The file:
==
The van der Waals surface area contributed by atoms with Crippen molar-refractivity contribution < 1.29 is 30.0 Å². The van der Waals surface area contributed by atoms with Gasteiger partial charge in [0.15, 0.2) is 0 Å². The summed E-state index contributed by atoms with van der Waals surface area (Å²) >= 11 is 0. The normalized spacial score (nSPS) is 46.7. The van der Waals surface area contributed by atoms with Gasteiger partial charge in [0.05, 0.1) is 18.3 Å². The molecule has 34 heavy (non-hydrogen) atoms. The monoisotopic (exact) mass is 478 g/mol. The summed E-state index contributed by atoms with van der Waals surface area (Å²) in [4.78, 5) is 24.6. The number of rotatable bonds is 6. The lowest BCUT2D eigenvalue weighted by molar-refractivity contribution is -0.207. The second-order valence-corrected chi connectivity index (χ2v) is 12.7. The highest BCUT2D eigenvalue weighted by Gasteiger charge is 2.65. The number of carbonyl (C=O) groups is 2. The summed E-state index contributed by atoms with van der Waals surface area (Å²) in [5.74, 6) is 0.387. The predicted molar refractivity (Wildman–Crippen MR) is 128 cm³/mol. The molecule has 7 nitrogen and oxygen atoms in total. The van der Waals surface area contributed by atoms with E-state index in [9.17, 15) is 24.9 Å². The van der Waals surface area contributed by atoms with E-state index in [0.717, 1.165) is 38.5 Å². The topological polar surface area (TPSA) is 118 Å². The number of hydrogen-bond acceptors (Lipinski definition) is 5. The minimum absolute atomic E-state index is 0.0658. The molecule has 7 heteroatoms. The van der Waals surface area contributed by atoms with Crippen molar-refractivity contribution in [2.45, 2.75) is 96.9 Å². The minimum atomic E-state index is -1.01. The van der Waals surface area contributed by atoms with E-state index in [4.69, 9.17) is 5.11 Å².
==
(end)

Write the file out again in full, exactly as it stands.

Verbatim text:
The van der Waals surface area contributed by atoms with Crippen molar-refractivity contribution < 1.29 is 30.0 Å². The van der Waals surface area contributed by atoms with Gasteiger partial charge in [0.15, 0.2) is 0 Å². The summed E-state index contributed by atoms with van der Waals surface area (Å²) >= 11 is 0. The normalized spacial score (nSPS) is 46.7. The van der Waals surface area contributed by atoms with Gasteiger partial charge in [0.05, 0.1) is 18.3 Å². The molecule has 34 heavy (non-hydrogen) atoms. The monoisotopic (exact) mass is 478 g/mol. The summed E-state index contributed by atoms with van der Waals surface area (Å²) in [4.78, 5) is 24.6. The number of rotatable bonds is 6. The lowest BCUT2D eigenvalue weighted by molar-refractivity contribution is -0.207. The second-order valence-corrected chi connectivity index (χ2v) is 12.7. The highest BCUT2D eigenvalue weighted by Gasteiger charge is 2.65. The number of carbonyl (C=O) groups is 2. The summed E-state index contributed by atoms with van der Waals surface area (Å²) in [5.74, 6) is 0.387. The predicted molar refractivity (Wildman–Crippen MR) is 128 cm³/mol. The molecule has 7 nitrogen and oxygen atoms in total. The van der Waals surface area contributed by atoms with E-state index in [9.17, 15) is 24.9 Å². The van der Waals surface area contributed by atoms with E-state index in [0.717, 1.165) is 38.5 Å². The topological polar surface area (TPSA) is 118 Å². The number of hydrogen-bond acceptors (Lipinski definition) is 5. The minimum absolute atomic E-state index is 0.0658. The molecule has 7 heteroatoms. The van der Waals surface area contributed by atoms with Crippen molar-refractivity contribution in [2.45, 2.75) is 96.9 Å². The minimum atomic E-state index is -1.01. The van der Waals surface area contributed by atoms with E-state index in [4.69, 9.17) is 5.11 Å².